Roadmaps are especially useful for small businesses. This is because they outline the essential steps required to move forward. This helps structure the owner’s vision and reign in any wayward ambition.

Operations roadmaps help business owners plan ahead. This means they can also help predict any future risks. When the business structure is easily visible, so are any potential pitfalls.

For example, maybe the roadmap might signify that major technological upgrades will soon be required to meet business goals. Now, the owner can make these upgrades or hire a new partner who can help before it is too late. This saves small businesses from stagnation and backsliding.

Not to mention, staying well organized can save valuable time and money. When running a small business, time and money are crucial.

Business Managers

For an established business, it is essential that business managers use project roadmaps. A roadmap will help managers align everyone on their team. This will lead to more efficient operations on any project.

Managers are in a unique position. They are able to see what’s happening on the front lines, while also having access to the C-Suite. This means they’ll need a way to recognize key business needs and opportunities.

Using a roadmap will help managers and their teams organize how to reach their goals. It can also point out when teams will need extra funding or resources to achieve success. A structured roadmap can make it easier to convince executives to provide these resources.

Operations roadmaps boil down any team’s big ideas into key steps. This keeps the team and the executives focused on the benefits of a plan. That takes away the fear of any potential implementation difficulties.

Operational Roadmaps vs. Business Plans

Business plans have always been an essential part of any organization. But businesses are becoming faster and more agile. They need planning documents that reflect that.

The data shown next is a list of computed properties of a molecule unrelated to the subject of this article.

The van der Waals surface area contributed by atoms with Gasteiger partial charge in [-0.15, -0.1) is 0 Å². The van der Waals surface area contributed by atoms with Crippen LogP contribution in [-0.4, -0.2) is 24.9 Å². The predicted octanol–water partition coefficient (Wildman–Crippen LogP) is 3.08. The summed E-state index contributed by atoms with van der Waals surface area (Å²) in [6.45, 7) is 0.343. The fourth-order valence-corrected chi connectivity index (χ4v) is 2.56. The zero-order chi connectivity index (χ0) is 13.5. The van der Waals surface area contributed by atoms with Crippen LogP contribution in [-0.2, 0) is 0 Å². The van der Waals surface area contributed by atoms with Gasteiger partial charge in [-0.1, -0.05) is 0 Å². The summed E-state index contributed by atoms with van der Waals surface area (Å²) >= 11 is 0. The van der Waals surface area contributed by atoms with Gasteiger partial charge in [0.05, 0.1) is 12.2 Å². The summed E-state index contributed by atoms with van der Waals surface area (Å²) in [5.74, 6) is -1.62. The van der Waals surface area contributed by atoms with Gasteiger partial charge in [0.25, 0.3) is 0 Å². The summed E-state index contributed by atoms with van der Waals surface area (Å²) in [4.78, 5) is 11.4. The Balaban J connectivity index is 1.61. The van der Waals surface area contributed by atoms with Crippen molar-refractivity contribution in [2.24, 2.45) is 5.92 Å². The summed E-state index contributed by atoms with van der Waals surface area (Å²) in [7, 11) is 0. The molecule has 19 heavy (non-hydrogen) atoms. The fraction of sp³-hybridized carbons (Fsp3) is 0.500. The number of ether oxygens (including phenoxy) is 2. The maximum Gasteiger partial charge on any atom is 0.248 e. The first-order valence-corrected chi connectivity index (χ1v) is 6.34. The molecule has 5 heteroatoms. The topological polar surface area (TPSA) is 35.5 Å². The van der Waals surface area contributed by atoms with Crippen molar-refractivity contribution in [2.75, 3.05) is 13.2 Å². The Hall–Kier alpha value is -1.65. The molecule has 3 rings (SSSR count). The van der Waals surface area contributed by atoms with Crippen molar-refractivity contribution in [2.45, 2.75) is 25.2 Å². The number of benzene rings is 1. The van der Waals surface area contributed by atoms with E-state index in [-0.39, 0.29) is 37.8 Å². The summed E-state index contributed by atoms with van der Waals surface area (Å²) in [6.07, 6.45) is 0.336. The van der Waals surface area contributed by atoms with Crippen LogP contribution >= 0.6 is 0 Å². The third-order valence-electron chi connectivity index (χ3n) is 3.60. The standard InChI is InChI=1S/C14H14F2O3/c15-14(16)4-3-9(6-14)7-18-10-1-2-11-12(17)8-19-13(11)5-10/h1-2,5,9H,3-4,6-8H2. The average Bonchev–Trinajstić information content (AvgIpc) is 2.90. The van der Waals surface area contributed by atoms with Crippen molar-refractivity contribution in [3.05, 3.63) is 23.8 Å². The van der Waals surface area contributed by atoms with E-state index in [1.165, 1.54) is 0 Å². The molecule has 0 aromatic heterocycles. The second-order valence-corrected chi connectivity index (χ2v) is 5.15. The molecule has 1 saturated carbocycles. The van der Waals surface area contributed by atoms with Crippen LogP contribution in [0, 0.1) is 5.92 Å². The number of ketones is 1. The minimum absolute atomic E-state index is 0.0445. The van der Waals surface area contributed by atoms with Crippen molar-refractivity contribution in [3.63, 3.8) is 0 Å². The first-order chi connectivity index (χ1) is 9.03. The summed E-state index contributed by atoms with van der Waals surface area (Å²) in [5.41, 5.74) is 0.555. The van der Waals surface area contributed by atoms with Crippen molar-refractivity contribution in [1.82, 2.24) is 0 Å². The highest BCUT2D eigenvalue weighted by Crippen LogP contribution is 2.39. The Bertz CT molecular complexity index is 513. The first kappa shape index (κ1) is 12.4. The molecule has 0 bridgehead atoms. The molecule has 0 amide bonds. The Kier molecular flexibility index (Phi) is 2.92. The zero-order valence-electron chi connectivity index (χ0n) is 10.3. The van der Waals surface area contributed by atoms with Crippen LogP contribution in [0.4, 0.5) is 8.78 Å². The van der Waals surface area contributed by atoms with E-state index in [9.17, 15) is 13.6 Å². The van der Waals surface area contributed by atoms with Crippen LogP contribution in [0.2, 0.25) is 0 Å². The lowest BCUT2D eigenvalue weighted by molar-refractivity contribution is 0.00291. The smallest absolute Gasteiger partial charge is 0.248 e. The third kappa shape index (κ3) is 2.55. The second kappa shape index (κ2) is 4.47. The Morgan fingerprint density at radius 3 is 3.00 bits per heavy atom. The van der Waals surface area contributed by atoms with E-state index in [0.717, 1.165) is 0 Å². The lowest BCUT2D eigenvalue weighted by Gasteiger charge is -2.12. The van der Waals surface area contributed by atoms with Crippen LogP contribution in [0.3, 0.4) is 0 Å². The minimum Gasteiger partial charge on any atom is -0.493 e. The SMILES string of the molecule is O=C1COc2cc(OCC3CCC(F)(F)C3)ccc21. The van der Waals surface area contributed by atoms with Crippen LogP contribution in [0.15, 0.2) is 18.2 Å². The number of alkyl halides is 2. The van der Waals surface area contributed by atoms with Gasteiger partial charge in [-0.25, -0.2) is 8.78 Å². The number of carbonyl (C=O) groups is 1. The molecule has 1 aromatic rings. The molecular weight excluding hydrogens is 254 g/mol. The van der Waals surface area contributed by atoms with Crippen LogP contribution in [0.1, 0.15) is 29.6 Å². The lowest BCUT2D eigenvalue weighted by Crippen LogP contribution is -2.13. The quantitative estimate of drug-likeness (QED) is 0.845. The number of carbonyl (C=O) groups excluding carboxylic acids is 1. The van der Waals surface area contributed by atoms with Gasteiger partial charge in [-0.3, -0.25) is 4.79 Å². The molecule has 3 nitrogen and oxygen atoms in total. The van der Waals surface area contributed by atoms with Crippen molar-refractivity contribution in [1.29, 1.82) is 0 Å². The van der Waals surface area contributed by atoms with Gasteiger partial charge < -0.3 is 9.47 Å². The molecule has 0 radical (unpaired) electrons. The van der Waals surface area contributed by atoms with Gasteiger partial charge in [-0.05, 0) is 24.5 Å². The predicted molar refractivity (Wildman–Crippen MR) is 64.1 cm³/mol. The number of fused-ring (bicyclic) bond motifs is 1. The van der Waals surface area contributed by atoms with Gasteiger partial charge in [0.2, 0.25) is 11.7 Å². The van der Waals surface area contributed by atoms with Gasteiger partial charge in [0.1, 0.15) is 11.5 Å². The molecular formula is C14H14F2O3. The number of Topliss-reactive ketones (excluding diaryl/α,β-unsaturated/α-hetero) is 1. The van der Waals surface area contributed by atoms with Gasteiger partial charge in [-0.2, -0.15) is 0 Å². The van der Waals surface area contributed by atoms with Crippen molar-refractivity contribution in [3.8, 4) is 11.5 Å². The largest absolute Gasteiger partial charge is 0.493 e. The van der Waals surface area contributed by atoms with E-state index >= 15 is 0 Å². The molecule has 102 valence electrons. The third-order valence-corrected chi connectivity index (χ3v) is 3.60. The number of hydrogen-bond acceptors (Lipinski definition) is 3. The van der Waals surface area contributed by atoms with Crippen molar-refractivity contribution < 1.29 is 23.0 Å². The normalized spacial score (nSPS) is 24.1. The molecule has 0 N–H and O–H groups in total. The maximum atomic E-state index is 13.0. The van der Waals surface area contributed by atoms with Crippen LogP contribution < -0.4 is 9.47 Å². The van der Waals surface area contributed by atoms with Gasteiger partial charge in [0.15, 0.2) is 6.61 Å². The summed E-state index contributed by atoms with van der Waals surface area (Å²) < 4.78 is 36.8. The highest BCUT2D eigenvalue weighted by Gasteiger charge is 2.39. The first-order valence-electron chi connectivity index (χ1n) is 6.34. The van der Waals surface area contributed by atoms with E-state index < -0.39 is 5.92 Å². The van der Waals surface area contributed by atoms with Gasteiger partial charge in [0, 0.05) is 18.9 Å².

Operational roadmaps have become increasingly popular in today’s fast-paced market. But what are the key differences?

Business Plans

Business plans explain the commercial potential of a project in extreme detail. They are usually structured like an essay. They include detailed sections that explain what the business is going to do, how they’re going to do it, and what the risks and opportunities are.

Usually, business plans will include plenty of facts and figures. This could mean the projected cash flow or other financial predictions.

Advantages of a Business Plan

The extreme detail of a business plan comes with several advantages. For example, they prove to investors that an organization has done its research. It signifies that a team knows how to make a project financially viable.

They are also useful for keeping everyone aligned. The general direction of the project or company is front-and-center. This keeps everyone on the same page.

In some cases, a business plan might be a requirement. This is true if a team is seeking a business loan or a government grant.

Finally, Professor Andrew Burke from the Cranfield School of Management proved their effectiveness. In one study, he found that a good business plan can help a company grown up to 30% faster than businesses that fail to plan. That is major!

The Problem with Business Plans

Though they come with many advantages, business plans still have their pitfalls. Most obviously, business plans are bulky documents. They also take time to put together.

Business plans require in-depth research. They are lengthy documents that could take hours or days to put together. Referring back to a business plan during the actual project can be a time-consuming process, as well.

All in all, business plans take away an organization’s time and resources. These resources could be better spent actually growing your company. It takes time away from actually talking to customers, building your product, or getting market feedback.

Operational Roadmaps

Operational roadmaps are a much more recent invention. They’re more streamlined than a business plan. They’re often organized on a single page by using color-coding and other visual cues.

Long-term goals are the focus of any operational roadmap. They aren’t as detailed as a business plan. Instead, they outline the high-level steps needed for success.

Advantages of Operational Roadmaps